Speaker of the House Rep. Paul Ryan released a tax proposal that would include a number of provisions good for agriculture.
While much of the proposal has been criticized by the left in Washington as benefitting the primarily the wealthy, a national accounting firm that works with agriculture across the country said in a news release Monday the Ryan proposal is worth considering for farm country.
There are a number of items in the proposal that could benefit agriculture:
-Providing all businesses with the benefit of full and immediate write-offs of their investments in both tangible and intangible assets.
-Repealing all estate taxes.
-Repealing the alternative minimum tax.
-Streamlining the current seven-tiered tax rate structure of 10% to 39.6% for individuals to a lower three tax brackets, 12%, 25% and 33%.
-Lowering the corporate tax rate to 20% from 35%.
-Reducing the double taxation of corporate income through the reduction of tax on dividends and capital gains of individual shareholders.
-A new 25% business tax rate for small businesses that are organized as sole proprietorships or pass-through entities.
As recently as 2013 the American Farm Bureau Federation came out in support of repealing the alternative minimum tax as well as the estate tax, as a means to attract younger generations back to the farm.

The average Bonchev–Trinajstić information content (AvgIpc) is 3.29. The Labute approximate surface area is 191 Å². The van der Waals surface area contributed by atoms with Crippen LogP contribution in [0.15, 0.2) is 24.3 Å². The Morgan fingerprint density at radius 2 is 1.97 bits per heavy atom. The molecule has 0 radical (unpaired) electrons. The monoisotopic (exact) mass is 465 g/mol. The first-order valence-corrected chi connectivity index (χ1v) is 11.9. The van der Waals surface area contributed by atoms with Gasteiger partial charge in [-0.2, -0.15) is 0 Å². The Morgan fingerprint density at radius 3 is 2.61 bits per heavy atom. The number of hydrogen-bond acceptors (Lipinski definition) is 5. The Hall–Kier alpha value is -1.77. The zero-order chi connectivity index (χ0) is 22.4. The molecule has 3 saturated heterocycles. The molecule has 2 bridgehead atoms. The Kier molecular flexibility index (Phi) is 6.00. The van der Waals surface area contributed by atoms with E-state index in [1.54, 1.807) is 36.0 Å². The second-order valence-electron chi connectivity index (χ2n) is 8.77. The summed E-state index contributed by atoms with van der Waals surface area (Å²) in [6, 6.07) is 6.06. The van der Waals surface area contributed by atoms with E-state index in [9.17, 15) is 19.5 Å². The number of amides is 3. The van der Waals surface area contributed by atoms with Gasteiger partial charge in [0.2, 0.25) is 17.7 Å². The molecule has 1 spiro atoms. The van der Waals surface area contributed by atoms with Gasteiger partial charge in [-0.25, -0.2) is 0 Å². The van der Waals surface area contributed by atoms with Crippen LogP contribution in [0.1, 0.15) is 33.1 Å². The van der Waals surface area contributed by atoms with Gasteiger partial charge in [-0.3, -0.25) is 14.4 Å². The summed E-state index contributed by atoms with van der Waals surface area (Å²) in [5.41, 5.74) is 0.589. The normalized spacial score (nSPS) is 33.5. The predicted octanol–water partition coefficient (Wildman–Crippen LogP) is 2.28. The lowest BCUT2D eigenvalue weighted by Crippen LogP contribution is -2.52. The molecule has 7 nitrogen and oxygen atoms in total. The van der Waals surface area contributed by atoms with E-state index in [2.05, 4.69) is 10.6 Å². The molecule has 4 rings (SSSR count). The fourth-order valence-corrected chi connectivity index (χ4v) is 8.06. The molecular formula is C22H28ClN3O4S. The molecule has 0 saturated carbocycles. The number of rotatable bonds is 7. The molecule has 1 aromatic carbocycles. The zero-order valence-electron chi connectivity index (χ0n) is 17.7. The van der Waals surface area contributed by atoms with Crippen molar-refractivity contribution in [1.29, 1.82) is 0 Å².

In a news release Monday K Coe Isom Chief Executive Officer Jeff Wald touted Ryan’s proposal as good for farmers.
“This appears to be a great start to an important effort,” he said. “Farmers in the United States support the goals of lowering tax rates and simplifying the tax code, provided those efforts don’t take away the flexibility farmers rely upon for their businesses and for financial planning.”
Wald said while the details are yet to be worked out, he called the proposal a “good-faith start at an effort that could benefit farmers.”
What wasn’t included in the proposal is any mention of removing farmers’ ability to use cash accounting – something included in previous tax reform bills.
“There are some items in this proposal that would be clearly beneficial for farmers, such as immediate expensing of equipment purchases,” Wald said. “Other portions of the proposal, such as the new business tax for small businesses will require detailed study to ensure that they will not inadvertently harm U.S. farmers.”
The Washington Post reports the Ryan plan is seen as an alternative to the “deep rate cuts” proposed by presumptive Republican presidential nominee Donald Trump, http://wapo.st/….
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